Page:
FBI appeals in web ‘sextortion’ case

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An undated photo of Lucas Michael Chansler released by the FBI
Lucas Michael Chansler was sentenced to 105 years in prison in 2014

The FBI has made a public appeal to help identify more than 240 victims of a man who used the internet to extort pornographic images from teenage girls.

The US agency said Lucas Michael Chansler, 31, had posed as a teenager to get girls to expose themselves via a webcam and then blackmailed them into sending him even more explicit images.

Last year he was sentenced to 105 years in jail after pleading guilty to producing child pornography.

So far 109 girls have been identified.

‘Too smart’

The FBI said Chansler, now 31, had targeted teenage girls in 26 US states, three Canadian provinces and the United Kingdom.

He was indicted in 2010.

The agency said it wanted another potential 241 victims to come forward to receive counselling.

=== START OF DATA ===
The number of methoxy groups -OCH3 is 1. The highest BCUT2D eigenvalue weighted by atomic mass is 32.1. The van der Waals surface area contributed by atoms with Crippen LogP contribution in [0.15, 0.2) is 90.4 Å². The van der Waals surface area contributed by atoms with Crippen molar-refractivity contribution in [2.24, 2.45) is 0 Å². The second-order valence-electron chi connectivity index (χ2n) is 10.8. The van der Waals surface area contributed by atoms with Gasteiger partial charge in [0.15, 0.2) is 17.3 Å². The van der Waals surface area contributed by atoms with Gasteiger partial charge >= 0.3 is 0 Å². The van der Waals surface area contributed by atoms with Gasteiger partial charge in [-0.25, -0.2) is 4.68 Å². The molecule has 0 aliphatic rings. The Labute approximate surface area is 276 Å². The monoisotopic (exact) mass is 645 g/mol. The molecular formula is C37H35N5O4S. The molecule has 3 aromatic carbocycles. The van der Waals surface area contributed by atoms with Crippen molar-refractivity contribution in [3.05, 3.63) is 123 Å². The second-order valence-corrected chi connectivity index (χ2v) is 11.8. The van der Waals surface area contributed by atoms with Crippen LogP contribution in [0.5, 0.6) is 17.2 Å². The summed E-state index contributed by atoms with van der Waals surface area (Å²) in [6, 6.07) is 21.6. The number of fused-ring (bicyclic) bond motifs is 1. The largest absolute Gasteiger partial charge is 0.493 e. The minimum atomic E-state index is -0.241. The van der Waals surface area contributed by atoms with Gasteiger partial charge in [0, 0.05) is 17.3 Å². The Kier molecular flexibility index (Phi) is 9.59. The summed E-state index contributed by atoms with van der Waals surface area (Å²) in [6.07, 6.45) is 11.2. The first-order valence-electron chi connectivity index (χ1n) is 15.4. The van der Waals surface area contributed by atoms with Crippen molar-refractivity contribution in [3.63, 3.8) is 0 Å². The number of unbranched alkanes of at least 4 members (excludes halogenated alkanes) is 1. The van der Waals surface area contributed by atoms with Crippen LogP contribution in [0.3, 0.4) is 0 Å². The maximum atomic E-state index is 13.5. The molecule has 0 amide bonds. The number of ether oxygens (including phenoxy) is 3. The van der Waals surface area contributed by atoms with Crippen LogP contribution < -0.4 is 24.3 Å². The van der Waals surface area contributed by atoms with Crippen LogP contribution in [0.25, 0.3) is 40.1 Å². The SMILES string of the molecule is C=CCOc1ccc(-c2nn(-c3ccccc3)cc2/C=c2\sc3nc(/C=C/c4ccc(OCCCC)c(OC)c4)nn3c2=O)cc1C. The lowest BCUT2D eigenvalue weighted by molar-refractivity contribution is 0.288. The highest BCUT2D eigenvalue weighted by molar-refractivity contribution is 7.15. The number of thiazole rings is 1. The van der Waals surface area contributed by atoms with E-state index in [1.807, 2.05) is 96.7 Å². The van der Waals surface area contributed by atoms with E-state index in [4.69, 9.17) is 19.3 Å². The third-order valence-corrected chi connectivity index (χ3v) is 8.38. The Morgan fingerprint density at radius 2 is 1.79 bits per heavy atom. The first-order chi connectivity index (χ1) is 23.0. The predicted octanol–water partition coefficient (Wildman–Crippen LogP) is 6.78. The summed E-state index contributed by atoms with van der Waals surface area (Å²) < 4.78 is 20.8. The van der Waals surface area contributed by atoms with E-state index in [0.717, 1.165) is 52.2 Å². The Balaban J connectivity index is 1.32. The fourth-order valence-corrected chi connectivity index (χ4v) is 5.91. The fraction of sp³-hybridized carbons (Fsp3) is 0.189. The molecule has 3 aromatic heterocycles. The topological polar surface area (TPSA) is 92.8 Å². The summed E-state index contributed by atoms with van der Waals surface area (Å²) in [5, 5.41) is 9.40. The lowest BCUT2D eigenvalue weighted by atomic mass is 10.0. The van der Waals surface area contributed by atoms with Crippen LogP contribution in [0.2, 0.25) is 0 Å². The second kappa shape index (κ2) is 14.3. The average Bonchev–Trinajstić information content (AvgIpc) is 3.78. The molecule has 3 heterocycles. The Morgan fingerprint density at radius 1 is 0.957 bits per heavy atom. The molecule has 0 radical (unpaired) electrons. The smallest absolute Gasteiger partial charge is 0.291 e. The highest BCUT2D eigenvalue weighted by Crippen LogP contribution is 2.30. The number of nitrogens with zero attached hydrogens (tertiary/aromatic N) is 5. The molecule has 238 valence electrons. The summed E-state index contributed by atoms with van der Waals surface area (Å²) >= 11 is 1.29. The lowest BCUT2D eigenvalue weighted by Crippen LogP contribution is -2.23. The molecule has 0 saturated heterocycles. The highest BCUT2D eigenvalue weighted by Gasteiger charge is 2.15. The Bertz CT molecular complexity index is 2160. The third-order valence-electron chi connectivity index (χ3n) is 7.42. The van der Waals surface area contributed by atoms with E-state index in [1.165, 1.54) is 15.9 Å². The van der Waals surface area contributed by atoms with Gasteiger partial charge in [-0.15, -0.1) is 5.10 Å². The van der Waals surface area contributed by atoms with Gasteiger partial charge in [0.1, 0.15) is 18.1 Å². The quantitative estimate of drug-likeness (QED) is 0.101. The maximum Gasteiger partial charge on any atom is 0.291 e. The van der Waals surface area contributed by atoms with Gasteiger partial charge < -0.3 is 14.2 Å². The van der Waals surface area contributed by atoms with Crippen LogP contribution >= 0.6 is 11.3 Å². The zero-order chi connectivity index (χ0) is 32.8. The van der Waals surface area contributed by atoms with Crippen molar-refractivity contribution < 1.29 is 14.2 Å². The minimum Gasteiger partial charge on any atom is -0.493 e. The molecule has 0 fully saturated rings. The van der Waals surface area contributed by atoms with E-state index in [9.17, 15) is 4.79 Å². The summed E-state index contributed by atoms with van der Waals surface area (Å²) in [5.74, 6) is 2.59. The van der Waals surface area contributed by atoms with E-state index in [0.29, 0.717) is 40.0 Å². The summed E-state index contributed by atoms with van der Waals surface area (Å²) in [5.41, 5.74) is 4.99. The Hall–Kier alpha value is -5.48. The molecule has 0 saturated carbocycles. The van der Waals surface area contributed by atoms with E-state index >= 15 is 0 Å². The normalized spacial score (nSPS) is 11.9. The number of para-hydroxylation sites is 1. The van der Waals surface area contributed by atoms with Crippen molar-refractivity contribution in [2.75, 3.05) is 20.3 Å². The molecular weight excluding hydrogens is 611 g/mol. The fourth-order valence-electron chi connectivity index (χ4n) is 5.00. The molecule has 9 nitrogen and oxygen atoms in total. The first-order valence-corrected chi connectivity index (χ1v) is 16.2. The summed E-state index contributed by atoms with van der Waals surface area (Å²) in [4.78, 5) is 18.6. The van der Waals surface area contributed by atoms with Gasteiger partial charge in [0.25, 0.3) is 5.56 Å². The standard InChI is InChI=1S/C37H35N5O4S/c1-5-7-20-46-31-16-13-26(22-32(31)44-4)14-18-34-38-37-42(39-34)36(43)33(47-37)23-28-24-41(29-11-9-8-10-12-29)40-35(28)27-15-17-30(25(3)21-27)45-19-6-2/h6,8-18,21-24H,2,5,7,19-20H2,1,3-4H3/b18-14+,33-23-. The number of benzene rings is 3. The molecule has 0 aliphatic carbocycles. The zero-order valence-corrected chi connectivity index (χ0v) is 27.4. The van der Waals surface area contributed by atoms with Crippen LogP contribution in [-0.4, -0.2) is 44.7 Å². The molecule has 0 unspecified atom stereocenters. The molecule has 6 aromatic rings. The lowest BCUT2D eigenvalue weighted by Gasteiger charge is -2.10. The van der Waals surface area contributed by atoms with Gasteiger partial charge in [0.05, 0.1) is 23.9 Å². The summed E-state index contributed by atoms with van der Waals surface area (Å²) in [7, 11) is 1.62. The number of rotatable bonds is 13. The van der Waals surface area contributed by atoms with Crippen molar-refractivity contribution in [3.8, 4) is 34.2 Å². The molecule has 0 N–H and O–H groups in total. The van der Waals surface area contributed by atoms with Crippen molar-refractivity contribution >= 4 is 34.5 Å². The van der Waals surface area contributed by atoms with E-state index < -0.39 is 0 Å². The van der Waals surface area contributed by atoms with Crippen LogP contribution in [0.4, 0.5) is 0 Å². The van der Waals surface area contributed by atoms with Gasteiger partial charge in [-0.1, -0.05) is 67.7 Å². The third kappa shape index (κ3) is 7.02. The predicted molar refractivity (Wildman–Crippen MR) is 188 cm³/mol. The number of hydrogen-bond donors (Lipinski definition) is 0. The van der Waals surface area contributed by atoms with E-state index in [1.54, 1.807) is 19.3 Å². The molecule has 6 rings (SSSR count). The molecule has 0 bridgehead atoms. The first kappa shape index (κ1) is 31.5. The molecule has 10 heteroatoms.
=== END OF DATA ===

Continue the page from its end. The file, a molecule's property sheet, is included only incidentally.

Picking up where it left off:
Some of the victims had dropped out of school or tried to end their lives, the agency said.

“Sextortion is a growing threat both domestically and internationally,” FBI’s Assistant Director Joseph S. Campbell said.

“The devastating impact of these crimes on the victims, their families, and friends cannot be ignored.”

FBI officials said that many of Chansler’s victims may not be aware he had been caught, as Chansler had used many aliases online.

The agency provided a list of known online nicknames Chansler had used.

It said he had targeted his victims by pretending to be an admirer, acquaintance or a friend to gain trust.

Chansler had admitted he used social sites to chat with girls who ranged in age from 13 to 18, saying that adults were “too smart” to fall for his scheme.